Study Guide

Libation Bearers Fate and Free Will

By Aeschylus

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Fate and Free Will

(Chorus): "And for myself – because the gods brought
my city its fate by siege, and from my father's house
led me into the lot of a slave – ,
right or wrong, it is proper I accept
a rule over my life in violence to my heart,
and conquer my bitter loathing […]." (75-81)

The Chorus of serving women here use the word "fate" and they talk about something like "free will," but not in the way you might expect. Although elsewhere in the Oresteia you'll find a more exalted, divine notion of fate, here they might just mean the word in a more colloquial sense, as in "what happened to" their city of origin. (Whether "what happens to" or the "fate" of an individual city is dependent on the designs of more high-and-mighty, divine FATE is another question entirely.) Also, when they're talking about limitations on their free will, they don't mean in the highfalutin, cosmic sense of whether everything in the universe is determined in advance. Instead, they just mean that their free will is constricted because they are now slaves, subordinated to the domination of other (mortal) masters. Why do you think Aeschylus chose to emphasize the fact that the Chorus women are slaves and thus constricted in this manner?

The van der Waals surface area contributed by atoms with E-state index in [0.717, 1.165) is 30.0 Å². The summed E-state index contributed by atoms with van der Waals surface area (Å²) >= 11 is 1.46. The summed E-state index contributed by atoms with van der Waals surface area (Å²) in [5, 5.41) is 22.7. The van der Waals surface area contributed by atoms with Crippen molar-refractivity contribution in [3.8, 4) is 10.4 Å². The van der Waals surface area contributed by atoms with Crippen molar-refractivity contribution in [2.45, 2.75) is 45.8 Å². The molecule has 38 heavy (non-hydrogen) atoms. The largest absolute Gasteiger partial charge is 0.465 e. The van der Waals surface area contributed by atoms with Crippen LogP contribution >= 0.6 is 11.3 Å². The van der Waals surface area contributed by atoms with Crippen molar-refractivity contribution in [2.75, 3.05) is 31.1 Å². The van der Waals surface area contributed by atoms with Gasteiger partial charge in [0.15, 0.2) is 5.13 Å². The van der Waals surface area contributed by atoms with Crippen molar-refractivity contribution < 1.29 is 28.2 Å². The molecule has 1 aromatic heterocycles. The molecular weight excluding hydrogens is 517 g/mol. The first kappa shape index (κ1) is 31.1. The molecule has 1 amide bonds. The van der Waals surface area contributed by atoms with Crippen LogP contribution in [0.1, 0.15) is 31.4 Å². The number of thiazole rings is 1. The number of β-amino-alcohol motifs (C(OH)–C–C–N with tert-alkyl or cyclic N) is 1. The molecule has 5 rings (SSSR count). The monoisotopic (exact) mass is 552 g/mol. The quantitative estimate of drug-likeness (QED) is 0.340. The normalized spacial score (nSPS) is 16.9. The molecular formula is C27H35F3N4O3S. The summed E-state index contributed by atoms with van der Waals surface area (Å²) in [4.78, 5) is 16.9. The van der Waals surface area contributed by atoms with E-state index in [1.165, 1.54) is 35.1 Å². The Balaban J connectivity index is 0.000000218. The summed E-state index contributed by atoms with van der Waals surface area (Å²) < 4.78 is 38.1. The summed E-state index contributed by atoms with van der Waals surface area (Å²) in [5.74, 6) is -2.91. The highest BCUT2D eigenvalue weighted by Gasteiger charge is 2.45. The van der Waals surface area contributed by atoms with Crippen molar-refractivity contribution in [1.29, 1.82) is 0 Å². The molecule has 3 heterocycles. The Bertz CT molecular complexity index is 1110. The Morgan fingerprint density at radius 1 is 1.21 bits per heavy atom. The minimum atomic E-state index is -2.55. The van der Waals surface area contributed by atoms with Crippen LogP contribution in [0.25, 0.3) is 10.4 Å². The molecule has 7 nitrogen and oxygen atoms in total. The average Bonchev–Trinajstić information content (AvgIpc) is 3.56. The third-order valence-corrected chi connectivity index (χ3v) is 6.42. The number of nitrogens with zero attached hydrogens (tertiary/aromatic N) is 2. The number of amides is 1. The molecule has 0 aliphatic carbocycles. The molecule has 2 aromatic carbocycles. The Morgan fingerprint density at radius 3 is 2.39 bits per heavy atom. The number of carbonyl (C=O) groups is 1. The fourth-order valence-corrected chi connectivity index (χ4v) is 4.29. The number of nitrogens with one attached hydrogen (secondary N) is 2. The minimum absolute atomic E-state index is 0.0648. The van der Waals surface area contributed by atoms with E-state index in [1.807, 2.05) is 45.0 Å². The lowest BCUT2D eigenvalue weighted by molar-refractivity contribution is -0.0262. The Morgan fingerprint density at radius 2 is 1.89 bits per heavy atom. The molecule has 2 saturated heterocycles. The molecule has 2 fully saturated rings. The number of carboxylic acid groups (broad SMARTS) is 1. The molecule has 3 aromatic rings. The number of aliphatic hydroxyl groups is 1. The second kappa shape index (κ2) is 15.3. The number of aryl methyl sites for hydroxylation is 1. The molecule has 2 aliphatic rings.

(Electra): "Share the responsibility for this decision, my friends; why, inside the house we share hatred as a habit! Don't keep things hidden in your heart through fear of anyone: what is destined waits for the free as well as for those subjected to another's hand." (100-104)

These words by Electra provide an interesting contrast to the quotation above. Here Electra says, "Sure, you guys are slaves, but that doesn't really matter in the great scheme of things: what counts is destiny." So, basically, she is saying that the high-and-mighty, divine kind of FATE is really what calls the shots. Do you accept Electra's interpretation? Or is it still relevant to consider that she is "free" and the women of the Chorus are enslaved? Think about the play as a whole: does the fact that they are enslaved mean that the Chorus women have no agency?

(Orestes): "Are not such oracles to be trusted? Even if I do not trust them, the deed has to be done." (297-298)

Let's break down what Orestes is saying here. The oracle of Apollo that he is referring to has told him that if he doesn't avenge his father's death, he will suffer horrible consequences. On the other hand, if he does avenge his father's death, he will also suffer horrible consequences. But then Orestes says that, even if he doesn't believe that oracle, he still has to avenge his father. As things turn out, Orestes does get revenge for Agamemnon, and he does suffer horrible consequences (the whole going crazy and running off to Delphi bit). Does this mean that the oracle was true? If so, does that mean that what happened was destined to happen and, if so, does that mean that there's no free will? Or was it all just coincidence? But what's coincidence?

(Chorus): "You great powers of Fate, may Zeus grant an ending here
in which justice changes to the other side!" (306-308)